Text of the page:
On bypass; case activity (including briefs)
Issue (derived from court of appeals’ briefs):
Whether the Crime Victims Rights Board’s power to remedy a violation of a victim’s right to the speedy disposition of a criminal case can be applied to judges without violating the separation of powers doctrine.
This case reached SCOW via a bypass petition, which On Point does not have. The parties’ briefs identify many issues but the one above seems to be the biggie. Under Article I, § 9m of the Wisconsin Constitution and §950.04(iv)(k), crime victims have the right to a timely and speedy disposition of a criminal case. If a trial court violates that right, the victim may file a complaint with the Crime Victims Right Board. In this case, a victim of child sexual assault filed a complaint with the Crime Victims Rights Board arguing that Judge William Gabler violated her right to a speedy disposition when he delayed the defendant’s sentencing by 6 months. The Board ruled in her favor, and the circuit court reversed. Why did Judge Gabler delay the sentencing? Because the State had charged the defendant with a second sexual assault, and Gabler wanted to sentence him after the second trial.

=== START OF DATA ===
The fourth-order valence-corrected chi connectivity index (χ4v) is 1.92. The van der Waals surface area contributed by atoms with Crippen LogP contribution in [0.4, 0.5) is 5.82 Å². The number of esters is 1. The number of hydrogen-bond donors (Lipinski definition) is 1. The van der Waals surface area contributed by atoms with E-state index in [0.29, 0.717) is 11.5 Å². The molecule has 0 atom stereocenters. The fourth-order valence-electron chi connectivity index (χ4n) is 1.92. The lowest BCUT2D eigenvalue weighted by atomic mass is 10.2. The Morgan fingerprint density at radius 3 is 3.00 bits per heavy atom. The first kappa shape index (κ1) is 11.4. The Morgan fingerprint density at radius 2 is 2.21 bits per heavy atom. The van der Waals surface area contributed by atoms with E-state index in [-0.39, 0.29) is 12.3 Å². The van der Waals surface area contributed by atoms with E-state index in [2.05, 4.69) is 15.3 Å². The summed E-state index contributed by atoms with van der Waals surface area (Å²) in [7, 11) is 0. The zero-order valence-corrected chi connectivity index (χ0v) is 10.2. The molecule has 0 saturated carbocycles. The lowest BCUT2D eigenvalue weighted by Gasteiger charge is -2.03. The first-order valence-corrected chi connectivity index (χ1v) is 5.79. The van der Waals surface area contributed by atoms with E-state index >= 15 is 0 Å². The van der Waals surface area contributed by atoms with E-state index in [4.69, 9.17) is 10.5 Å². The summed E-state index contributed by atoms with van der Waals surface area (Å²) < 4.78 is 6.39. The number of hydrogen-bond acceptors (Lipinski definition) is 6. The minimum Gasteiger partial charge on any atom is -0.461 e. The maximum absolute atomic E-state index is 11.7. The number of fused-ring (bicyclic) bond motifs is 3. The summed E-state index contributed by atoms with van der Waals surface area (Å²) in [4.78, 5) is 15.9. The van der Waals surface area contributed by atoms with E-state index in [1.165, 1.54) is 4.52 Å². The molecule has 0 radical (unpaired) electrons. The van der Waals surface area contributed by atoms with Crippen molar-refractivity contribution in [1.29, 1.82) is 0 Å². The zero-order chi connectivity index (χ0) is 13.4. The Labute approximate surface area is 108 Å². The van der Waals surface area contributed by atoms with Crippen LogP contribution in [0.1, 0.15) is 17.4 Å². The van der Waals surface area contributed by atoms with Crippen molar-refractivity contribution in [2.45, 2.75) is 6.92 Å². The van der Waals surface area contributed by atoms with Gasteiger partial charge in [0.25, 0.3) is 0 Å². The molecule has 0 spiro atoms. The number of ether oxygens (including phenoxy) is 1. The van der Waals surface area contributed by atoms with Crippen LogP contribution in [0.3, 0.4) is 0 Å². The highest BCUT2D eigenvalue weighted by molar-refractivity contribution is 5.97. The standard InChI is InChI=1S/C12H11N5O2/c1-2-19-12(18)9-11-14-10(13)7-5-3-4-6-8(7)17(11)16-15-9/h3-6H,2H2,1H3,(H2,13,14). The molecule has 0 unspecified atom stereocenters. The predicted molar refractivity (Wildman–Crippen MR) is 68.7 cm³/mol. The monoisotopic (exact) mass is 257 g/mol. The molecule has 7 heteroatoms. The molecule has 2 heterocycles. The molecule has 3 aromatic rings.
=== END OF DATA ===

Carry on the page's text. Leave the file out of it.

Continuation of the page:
You can imagine that the Board’s decision might not sit well with circuit court judges since they have a well-established right to control their own dockets. And it might not sit well with SCOW since it has enjoyed the exclusive right to discipline judges. The Board argues that Article I, § 9m created a new constitutional restriction on a circuit court’s discretion to act in a criminal case and that it provides a crime victim with a remedy where the judge’s violation does not rise to the level of judicial misconduct. Indeed, Article I, § 9m supposedly means that SCOW’s power to remedy a judicial violation of a victim’s rights is now shared with the legislature. Will SCOW be receptive to this argument–especially since 4 justices are former circuit court justices? We’ll find out soon.